Vancouver’s Yaletown.

One of the perennial topics for debate in Washington, DC is the 1910 Height of Buildings Act, which limited tall buildings and created the current “low-rise” skyline. Now, the Act is 100 years old. Has it served DC well or poorly?

Tomorrow, former Vancouver Planning Director Larry Beasley will talk about the Height Act at an NCPC forum, 6:30 pm at the Navy Memorial. Then, Mr. Beasley will come online to join us for a chat at 11 am Wednesday.

Vancouver has achieved tremendous success specifically through building high-rises. This has allowed the area to grow and prosper without massive suburban sprawl, and Vancouver neighborhoods have become livable, walkable, and lively.

Supporters of DC’s height limit, on the other hand, argue that the limit forces development of areas adjacent to downtown, like NoMA and the Capitol Riverfront for office districts, instead of concentrating jobs in downtown with dead areas and parking lots adjacent.

Who is right? Does the height limit make DC a more livable city or keep it from achieving its potential? Maybe DC should raise the limit in key areas outside downtown? After all, Rosslyn has tall buildings, and it’s closer to the Mall than Anacostia or Fort Totten. Or is spreading out office space inefficient?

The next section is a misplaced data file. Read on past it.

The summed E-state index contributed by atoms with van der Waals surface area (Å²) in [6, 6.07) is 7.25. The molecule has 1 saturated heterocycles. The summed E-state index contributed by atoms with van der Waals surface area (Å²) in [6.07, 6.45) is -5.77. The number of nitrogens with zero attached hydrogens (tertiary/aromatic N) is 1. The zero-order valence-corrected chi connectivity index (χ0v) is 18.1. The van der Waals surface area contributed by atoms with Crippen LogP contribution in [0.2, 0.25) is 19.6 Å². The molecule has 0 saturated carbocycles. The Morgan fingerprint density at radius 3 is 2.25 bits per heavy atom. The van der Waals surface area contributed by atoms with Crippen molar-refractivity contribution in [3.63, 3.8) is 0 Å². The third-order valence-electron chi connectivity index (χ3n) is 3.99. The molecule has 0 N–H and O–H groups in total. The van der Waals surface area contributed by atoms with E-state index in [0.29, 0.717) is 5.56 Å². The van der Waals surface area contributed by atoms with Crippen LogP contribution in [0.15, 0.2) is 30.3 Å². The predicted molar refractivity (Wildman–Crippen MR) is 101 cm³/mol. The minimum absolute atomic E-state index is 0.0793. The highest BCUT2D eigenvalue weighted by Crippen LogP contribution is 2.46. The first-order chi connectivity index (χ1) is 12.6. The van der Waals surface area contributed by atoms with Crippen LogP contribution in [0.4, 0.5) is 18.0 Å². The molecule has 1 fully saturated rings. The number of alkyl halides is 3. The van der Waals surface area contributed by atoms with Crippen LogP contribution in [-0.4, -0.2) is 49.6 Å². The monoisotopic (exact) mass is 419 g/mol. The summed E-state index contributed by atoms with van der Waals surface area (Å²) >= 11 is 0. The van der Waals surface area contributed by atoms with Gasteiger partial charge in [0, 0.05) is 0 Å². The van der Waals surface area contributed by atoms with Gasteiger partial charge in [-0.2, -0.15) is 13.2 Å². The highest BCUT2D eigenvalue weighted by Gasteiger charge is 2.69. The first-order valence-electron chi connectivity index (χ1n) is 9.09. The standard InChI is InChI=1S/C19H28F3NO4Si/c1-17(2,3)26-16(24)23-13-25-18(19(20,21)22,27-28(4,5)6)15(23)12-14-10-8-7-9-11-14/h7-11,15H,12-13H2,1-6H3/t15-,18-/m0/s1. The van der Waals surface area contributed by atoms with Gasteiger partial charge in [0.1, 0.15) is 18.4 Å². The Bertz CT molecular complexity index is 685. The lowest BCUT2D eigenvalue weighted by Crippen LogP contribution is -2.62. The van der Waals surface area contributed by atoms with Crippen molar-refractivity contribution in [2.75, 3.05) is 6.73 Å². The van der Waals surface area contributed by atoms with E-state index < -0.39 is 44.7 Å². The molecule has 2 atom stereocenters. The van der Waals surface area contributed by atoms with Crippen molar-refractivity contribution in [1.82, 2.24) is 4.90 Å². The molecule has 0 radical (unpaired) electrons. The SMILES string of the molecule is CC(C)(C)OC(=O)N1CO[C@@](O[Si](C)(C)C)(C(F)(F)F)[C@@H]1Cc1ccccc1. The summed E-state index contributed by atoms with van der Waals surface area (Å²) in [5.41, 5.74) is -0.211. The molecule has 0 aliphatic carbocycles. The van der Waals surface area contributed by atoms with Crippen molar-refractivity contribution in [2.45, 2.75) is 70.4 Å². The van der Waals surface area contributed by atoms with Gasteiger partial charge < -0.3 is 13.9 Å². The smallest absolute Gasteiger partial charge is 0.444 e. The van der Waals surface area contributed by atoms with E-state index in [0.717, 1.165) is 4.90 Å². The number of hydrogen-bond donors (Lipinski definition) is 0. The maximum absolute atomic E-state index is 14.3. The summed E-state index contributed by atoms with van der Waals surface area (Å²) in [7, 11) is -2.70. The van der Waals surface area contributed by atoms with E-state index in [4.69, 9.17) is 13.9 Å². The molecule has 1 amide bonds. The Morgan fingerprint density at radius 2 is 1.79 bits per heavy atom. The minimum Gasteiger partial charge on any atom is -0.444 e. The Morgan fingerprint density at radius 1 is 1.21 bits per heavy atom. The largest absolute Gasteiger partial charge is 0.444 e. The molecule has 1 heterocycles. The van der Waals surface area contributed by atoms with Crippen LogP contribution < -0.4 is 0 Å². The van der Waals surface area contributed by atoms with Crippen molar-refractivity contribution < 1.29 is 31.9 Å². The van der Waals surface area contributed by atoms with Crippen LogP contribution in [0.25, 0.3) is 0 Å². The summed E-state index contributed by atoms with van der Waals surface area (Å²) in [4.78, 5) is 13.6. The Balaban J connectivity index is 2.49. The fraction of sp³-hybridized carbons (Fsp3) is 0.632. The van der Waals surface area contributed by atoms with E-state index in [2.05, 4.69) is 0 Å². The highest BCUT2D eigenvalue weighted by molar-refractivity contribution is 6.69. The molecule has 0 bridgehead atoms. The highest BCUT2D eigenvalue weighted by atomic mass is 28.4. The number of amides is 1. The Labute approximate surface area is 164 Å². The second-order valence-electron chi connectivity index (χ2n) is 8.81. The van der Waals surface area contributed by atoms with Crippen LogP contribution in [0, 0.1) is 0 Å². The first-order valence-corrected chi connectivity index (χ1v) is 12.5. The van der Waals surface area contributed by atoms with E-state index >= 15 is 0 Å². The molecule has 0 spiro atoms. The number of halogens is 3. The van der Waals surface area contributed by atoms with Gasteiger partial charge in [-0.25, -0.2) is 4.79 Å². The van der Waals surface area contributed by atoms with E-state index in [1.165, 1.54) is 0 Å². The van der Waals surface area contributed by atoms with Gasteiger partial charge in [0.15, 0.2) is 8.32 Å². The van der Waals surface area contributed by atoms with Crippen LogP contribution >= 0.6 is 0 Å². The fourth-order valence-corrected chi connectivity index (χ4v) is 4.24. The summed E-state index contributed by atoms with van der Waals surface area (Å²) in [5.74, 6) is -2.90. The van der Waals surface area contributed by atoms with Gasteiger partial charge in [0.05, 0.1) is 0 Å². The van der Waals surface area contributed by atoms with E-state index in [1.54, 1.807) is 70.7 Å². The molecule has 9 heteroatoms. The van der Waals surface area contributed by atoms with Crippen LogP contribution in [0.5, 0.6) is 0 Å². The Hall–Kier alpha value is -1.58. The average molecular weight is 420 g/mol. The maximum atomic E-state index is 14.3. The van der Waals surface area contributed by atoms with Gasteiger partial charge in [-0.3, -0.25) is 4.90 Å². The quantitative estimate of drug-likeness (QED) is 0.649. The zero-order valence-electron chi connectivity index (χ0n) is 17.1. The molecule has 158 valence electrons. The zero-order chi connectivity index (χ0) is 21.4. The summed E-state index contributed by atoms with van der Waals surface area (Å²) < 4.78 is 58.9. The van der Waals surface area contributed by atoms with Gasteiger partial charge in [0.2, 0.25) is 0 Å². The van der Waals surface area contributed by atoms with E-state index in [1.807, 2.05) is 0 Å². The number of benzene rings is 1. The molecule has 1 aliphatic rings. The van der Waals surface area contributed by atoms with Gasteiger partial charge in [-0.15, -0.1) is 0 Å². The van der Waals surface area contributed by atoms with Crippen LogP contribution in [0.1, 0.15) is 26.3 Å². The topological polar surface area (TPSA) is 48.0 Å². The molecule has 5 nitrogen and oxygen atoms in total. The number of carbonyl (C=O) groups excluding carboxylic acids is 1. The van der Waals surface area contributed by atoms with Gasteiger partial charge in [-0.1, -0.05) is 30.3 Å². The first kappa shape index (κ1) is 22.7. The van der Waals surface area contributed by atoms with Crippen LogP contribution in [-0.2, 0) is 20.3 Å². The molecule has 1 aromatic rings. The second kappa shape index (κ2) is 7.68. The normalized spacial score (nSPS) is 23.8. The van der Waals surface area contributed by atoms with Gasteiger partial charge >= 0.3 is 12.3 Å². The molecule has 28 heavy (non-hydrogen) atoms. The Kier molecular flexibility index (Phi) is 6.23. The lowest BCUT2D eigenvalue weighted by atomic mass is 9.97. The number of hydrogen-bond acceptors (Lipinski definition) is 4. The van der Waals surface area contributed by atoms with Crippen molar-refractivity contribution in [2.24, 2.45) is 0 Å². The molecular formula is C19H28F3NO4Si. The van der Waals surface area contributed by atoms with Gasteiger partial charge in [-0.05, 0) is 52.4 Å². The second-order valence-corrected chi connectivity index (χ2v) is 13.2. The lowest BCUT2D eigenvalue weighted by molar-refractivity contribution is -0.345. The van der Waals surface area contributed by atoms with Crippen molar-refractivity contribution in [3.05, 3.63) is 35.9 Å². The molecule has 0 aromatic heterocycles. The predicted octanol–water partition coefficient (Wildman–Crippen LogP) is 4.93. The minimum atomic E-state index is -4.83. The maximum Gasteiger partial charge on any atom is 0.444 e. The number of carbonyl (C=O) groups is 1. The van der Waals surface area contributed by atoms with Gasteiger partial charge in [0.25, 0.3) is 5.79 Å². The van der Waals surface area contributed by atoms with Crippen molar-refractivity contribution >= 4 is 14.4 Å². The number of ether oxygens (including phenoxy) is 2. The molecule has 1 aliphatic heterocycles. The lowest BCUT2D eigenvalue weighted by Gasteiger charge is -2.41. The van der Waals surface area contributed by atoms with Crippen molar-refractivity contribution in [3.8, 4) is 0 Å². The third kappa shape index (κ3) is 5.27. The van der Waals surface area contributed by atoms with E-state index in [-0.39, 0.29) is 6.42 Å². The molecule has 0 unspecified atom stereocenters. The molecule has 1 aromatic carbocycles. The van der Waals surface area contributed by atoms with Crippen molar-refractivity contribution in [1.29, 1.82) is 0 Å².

Sometimes, tall buildings turn into mere “towers in the park”, gaining a lot of height but not much density. On the other hand, the limit makes developers mainly build giant boxes, to take maximum advantage of the limited building envelope.

Is it worthwhile to maintain a certain aesthetic of lower buildings? Vancouver’s towers don’t create “canyon effects” or dark streets, but do form soaring, glass slivers reaching into the sky. Some like that, some don’t. How worthwhile is maintaining the look if it increase sprawl? Does it, or do people just want single-family houses even if they’re two hours from downtown?

To attend the talk, RSVP at NCPC’s page. They anticipate the event filling up, meaning walk-ins might not be able to get in. To attend the live chat, just come online here at 11 am on Wednesday.

In the meantime, please submit questions you’d like to ask Mr. Beasley. We’ll also formulate some questions based on the topics that arise at the forum.

David Alpert is Founder and President of Greater Greater Washington and Executive Director of DC Sustainable Transportation (DCST). He worked as a Product Manager for Google for six years and has lived in the Boston, San Francisco, and New York metro areas in addition to Washington, DC. He lives with his wife and two children in Dupont Circle. Unless otherwise noted, opinions in his GGWash posts are his and not the official views of GGWash or DCST.